Over the past few months, we've been covering some noteworthy contenders for the prestigious James Dyson Award for student design innovation. This week, the global winner was finally announced – the LONGREACH Buoyancy Deployment System, best described as a lifesaver bazooka.

The Australian entry, brainchild of industrial design student Samuel Adeloju, presents a portable system for drowning victim rescue via a rapidly deployed water-activated buoyancy device made out of hydrophobic, instantaneously expanding foam. The sytem allows victims to remain afloat until rescue personnel reaches them and pulls them to safety.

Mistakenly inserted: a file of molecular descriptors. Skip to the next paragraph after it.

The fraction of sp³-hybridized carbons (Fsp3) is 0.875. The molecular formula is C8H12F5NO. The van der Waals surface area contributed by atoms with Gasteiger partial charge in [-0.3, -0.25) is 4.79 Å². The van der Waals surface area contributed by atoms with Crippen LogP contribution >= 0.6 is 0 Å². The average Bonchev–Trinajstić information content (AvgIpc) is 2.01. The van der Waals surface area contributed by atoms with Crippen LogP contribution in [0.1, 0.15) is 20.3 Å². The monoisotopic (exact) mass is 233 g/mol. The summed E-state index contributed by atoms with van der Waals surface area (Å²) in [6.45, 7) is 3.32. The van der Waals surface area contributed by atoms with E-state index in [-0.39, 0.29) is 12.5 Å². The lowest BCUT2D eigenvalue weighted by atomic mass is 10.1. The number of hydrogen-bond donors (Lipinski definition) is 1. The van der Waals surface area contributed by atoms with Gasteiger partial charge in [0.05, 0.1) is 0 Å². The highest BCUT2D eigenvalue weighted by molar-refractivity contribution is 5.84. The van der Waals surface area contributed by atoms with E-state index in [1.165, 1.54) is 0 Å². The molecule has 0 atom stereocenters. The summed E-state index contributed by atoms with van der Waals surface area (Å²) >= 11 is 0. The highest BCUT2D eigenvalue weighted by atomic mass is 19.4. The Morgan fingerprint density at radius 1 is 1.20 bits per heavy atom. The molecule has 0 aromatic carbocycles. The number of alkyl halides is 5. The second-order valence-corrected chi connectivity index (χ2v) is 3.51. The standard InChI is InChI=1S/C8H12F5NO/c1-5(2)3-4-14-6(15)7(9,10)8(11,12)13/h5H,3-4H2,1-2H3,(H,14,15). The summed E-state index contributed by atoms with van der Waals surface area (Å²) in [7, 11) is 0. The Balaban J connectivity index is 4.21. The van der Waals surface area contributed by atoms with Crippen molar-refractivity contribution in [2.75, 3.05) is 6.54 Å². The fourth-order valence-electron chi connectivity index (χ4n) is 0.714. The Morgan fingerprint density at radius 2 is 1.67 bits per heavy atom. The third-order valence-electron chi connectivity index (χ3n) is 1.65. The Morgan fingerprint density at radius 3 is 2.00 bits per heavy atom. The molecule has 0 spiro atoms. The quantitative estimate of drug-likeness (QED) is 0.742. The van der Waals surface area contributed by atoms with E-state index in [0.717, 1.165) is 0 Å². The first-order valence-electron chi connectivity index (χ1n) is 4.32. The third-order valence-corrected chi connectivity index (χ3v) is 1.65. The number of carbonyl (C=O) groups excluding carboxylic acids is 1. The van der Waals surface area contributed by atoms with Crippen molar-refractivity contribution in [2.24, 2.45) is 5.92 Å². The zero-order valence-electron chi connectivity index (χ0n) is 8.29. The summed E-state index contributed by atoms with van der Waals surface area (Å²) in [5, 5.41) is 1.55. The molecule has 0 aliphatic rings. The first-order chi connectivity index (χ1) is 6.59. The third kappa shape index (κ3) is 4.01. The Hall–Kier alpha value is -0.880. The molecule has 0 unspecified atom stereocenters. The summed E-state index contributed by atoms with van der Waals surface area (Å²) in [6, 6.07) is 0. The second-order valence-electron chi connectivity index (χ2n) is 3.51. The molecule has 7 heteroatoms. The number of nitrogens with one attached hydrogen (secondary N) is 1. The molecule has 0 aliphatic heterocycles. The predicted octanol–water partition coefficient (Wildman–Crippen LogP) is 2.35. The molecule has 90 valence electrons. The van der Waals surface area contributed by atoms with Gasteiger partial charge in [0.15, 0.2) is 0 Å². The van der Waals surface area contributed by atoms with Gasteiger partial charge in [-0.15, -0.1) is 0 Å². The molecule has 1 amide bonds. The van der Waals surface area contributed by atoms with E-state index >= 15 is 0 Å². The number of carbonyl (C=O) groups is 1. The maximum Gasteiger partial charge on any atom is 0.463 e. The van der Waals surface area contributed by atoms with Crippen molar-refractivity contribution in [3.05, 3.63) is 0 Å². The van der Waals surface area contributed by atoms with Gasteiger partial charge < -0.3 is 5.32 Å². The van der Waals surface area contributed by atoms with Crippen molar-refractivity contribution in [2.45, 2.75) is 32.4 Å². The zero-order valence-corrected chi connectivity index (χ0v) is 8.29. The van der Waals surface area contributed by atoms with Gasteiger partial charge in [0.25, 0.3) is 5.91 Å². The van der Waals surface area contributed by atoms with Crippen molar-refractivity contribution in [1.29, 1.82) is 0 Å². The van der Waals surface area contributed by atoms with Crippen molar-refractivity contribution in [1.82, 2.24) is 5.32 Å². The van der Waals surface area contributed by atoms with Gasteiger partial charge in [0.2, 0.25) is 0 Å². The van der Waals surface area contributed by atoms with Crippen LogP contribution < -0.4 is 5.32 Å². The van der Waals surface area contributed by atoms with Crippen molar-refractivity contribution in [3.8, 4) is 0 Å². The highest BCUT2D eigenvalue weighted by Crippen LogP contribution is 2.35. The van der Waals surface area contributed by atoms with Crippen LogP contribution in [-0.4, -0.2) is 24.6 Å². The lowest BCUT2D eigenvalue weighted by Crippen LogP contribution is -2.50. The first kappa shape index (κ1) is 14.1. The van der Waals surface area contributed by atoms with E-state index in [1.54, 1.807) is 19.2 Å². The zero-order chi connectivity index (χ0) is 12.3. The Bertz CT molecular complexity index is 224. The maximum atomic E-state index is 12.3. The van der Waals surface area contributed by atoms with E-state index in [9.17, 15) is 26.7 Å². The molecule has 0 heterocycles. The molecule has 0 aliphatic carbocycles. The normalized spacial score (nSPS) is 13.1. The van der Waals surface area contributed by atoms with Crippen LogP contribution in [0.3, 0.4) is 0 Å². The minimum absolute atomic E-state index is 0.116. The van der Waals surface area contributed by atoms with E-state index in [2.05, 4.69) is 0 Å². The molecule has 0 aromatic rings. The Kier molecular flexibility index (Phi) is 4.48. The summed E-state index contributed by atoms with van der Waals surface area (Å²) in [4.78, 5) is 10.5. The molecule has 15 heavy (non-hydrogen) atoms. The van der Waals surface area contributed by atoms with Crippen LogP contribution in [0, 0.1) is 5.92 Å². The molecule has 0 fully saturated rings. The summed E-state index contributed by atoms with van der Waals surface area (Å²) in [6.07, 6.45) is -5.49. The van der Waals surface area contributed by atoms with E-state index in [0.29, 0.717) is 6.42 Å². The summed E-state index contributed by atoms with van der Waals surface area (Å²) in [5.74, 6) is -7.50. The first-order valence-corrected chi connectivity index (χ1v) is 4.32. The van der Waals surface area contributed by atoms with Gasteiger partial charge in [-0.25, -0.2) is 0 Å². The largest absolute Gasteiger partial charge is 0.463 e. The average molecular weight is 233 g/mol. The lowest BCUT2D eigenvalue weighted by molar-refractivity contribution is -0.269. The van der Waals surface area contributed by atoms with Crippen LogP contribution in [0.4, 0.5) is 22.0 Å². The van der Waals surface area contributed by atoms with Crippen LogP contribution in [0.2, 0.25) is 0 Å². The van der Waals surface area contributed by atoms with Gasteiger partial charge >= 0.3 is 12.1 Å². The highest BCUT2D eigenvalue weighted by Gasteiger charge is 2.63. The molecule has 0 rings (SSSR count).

The easy-to-operate device can be propelled nearly 500 feet and is equipped with a light attracting attention to the victim's location.

Adeloju takes home a £10,000 grand prize matched by an equal sum awarded to his department at the University of New South Wales.

Maria Popova is the editor of Brain Pickings, a curated inventory of miscellaneous interestingness. She writes for Wired UK, GOOD Magazine, Design Observer and Huffington Post, and spends a shameful amount of time on Twitter.